Saturday, February 12, 2011
Happy Birthday, Mr. President!
Today is Abraham Lincoln's birthday. He was born this day in 1809, not far from Hodgenville, Kentucky, on a place called Sinking Spring Farm. He was an average kid who loved hunting, fishing, and playing. He learned a dislike of slavery from his parents who, when he was seven years old, moved from Kentucky across the state line into Indiana, in large part because of the slavery issue. When Abraham (he didn't like to be called Abe) was 8 years old his mother died from milk sickness. Before she died, she told her children, "be good and kind to your father, to one another and to the world." He never talked about her death except many years later in a letter to a child whose mother had recently died, when he said, "In this sad world of ours, sorrow comes to all; and, to the young, it comes with bitterest agony, because it takes them unawares...I have had experience enough to know what I say."
What a beginning for this much beloved man! Was this beginning preparing him for the huge challenge that lay ahead of him? Was God, in His own way, setting the stage for the man who would take the helm of our country in it's greatest time of turmoil and despair? Only He knows for sure, but I like to believe that beginnings (or middles) like these show us that we can face tremendously difficult times and find our way through them, as long as we allow God to hold us in His hand and guide us.
My son and I were fortunate to visit Springfield, Illinois several years ago. We visited Lincoln's library and his home. For its time, it was very nice. It was not what you would expect for a president of the United States. We had just visited Mount Vernon. It was spectacular! The Lincoln home was a home, like any other. As I stood there in the foyer, listening for the sounds of the Lincoln children and Mary, looking at Abe's chair in the living room, I tried to imagine what he must have been thinking when he left there to become our president. We all know now, that he had always had a foreboding that something terrible would happen to him. Was he prepared for the challenges ahead? How do you prepare for something like that?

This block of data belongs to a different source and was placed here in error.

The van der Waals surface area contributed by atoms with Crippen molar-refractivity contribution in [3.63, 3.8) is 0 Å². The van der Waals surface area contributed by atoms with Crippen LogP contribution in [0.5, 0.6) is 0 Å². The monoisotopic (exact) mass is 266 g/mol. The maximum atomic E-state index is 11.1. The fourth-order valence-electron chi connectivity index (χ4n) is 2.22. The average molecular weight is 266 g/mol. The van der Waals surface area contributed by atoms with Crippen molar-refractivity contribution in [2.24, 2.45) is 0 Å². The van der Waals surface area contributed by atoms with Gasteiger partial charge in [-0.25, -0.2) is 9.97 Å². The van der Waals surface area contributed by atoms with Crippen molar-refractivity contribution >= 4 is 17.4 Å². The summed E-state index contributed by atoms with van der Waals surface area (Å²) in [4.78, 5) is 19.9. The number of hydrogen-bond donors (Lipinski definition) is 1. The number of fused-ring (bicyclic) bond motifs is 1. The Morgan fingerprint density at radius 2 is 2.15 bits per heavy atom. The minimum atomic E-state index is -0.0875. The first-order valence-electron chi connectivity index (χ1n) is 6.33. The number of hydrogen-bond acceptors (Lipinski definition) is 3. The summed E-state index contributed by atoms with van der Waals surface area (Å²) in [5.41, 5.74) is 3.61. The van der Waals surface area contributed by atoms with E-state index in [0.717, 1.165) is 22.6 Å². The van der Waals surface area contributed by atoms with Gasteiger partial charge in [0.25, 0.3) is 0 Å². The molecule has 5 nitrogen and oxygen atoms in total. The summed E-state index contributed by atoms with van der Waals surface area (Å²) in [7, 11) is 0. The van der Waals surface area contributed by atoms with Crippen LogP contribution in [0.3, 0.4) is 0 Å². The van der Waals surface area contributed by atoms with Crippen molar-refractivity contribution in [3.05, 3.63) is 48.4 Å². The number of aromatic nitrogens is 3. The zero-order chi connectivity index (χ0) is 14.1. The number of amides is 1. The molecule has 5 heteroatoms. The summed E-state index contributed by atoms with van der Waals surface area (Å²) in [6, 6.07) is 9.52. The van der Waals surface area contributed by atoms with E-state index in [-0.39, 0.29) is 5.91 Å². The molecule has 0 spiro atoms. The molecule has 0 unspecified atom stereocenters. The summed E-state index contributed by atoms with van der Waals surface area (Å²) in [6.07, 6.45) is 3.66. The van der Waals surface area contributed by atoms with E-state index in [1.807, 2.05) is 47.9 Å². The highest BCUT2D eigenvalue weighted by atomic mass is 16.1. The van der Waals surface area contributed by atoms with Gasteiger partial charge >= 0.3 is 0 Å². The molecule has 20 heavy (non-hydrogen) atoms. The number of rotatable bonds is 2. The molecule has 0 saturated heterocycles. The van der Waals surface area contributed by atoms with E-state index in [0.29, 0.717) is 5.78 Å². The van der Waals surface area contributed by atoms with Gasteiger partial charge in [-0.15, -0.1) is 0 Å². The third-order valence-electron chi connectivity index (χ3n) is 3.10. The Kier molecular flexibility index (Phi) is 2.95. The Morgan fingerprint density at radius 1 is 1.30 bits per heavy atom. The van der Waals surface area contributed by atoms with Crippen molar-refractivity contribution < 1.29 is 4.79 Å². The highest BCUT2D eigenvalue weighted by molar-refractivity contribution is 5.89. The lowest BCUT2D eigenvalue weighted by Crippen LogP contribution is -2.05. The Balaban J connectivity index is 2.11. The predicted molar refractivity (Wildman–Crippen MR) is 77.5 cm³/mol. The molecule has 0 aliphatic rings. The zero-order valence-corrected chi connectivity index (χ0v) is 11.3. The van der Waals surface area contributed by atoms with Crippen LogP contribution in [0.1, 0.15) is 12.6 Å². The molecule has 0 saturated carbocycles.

I just know that standing in his home I could feel the strength of his character, his love of his family and his love for his country. I can't really tell you why, but I got choked up standing there. I can't answer the questions that I've posed here. What I can do is to be grateful he was here. I can be grateful that he was the one in the right place, at the right time.
Was it his beginnings that made it all possible? Do our beginnings determine where we go and what we accomplish in this life? I believe that they do-good or bad. What comes from them is determined by our faith in God and the choices we make. For my part, I'm glad Mr. Lincoln made the choices he did. I thank you, Mr. President, and Happy Birthday!